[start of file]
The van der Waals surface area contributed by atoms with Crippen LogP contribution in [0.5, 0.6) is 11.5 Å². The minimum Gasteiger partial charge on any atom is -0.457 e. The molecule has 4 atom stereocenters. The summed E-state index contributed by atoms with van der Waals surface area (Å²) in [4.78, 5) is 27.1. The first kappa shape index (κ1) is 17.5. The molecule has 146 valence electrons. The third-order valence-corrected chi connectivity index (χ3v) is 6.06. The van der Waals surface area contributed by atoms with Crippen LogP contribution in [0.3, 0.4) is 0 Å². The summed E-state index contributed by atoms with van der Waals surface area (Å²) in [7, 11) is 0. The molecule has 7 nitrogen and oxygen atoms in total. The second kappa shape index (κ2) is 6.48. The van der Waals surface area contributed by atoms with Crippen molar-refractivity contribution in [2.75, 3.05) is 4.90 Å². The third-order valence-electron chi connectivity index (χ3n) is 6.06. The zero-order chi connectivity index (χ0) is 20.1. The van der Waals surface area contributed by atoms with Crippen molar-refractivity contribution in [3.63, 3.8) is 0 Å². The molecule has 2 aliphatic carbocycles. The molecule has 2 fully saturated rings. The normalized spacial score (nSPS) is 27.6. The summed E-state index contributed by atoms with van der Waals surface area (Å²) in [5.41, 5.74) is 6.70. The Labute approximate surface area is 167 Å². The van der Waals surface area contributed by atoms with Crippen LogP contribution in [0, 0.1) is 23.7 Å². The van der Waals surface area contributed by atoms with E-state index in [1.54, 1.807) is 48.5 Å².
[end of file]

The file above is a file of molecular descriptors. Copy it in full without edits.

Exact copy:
The van der Waals surface area contributed by atoms with Crippen LogP contribution in [0.5, 0.6) is 11.5 Å². The minimum Gasteiger partial charge on any atom is -0.457 e. The molecule has 4 atom stereocenters. The summed E-state index contributed by atoms with van der Waals surface area (Å²) in [4.78, 5) is 27.1. The first kappa shape index (κ1) is 17.5. The molecule has 146 valence electrons. The third-order valence-corrected chi connectivity index (χ3v) is 6.06. The van der Waals surface area contributed by atoms with Crippen LogP contribution in [0.3, 0.4) is 0 Å². The summed E-state index contributed by atoms with van der Waals surface area (Å²) in [7, 11) is 0. The molecule has 7 nitrogen and oxygen atoms in total. The second kappa shape index (κ2) is 6.48. The van der Waals surface area contributed by atoms with Crippen molar-refractivity contribution in [2.75, 3.05) is 4.90 Å². The third-order valence-electron chi connectivity index (χ3n) is 6.06. The zero-order chi connectivity index (χ0) is 20.1. The van der Waals surface area contributed by atoms with Crippen molar-refractivity contribution in [3.63, 3.8) is 0 Å². The molecule has 2 aliphatic carbocycles. The molecule has 2 fully saturated rings. The normalized spacial score (nSPS) is 27.6. The summed E-state index contributed by atoms with van der Waals surface area (Å²) in [5.41, 5.74) is 6.70. The Labute approximate surface area is 167 Å². The van der Waals surface area contributed by atoms with Crippen LogP contribution in [0, 0.1) is 23.7 Å². The van der Waals surface area contributed by atoms with E-state index in [1.54, 1.807) is 48.5 Å².